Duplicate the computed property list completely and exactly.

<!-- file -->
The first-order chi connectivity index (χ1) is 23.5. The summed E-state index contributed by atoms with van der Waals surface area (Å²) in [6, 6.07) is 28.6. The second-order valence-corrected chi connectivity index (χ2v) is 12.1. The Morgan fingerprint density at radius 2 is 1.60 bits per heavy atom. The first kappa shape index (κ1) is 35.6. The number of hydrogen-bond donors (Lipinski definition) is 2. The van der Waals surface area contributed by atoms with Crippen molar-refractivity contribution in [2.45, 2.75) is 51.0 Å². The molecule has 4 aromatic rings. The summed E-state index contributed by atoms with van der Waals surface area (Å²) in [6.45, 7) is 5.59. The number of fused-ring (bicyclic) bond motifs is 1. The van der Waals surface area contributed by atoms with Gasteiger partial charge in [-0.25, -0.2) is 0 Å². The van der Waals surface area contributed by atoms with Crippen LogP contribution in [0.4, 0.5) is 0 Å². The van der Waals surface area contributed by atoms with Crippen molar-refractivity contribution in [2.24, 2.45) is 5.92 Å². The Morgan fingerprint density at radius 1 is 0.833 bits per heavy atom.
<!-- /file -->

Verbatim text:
The first-order chi connectivity index (χ1) is 23.5. The summed E-state index contributed by atoms with van der Waals surface area (Å²) in [6, 6.07) is 28.6. The second-order valence-corrected chi connectivity index (χ2v) is 12.1. The Morgan fingerprint density at radius 2 is 1.60 bits per heavy atom. The first kappa shape index (κ1) is 35.6. The number of hydrogen-bond donors (Lipinski definition) is 2. The van der Waals surface area contributed by atoms with Crippen molar-refractivity contribution in [2.45, 2.75) is 51.0 Å². The molecule has 4 aromatic rings. The summed E-state index contributed by atoms with van der Waals surface area (Å²) in [6.45, 7) is 5.59. The number of fused-ring (bicyclic) bond motifs is 1. The van der Waals surface area contributed by atoms with Gasteiger partial charge in [-0.25, -0.2) is 0 Å². The van der Waals surface area contributed by atoms with Crippen LogP contribution in [0.4, 0.5) is 0 Å². The van der Waals surface area contributed by atoms with Crippen molar-refractivity contribution in [2.24, 2.45) is 5.92 Å². The Morgan fingerprint density at radius 1 is 0.833 bits per heavy atom.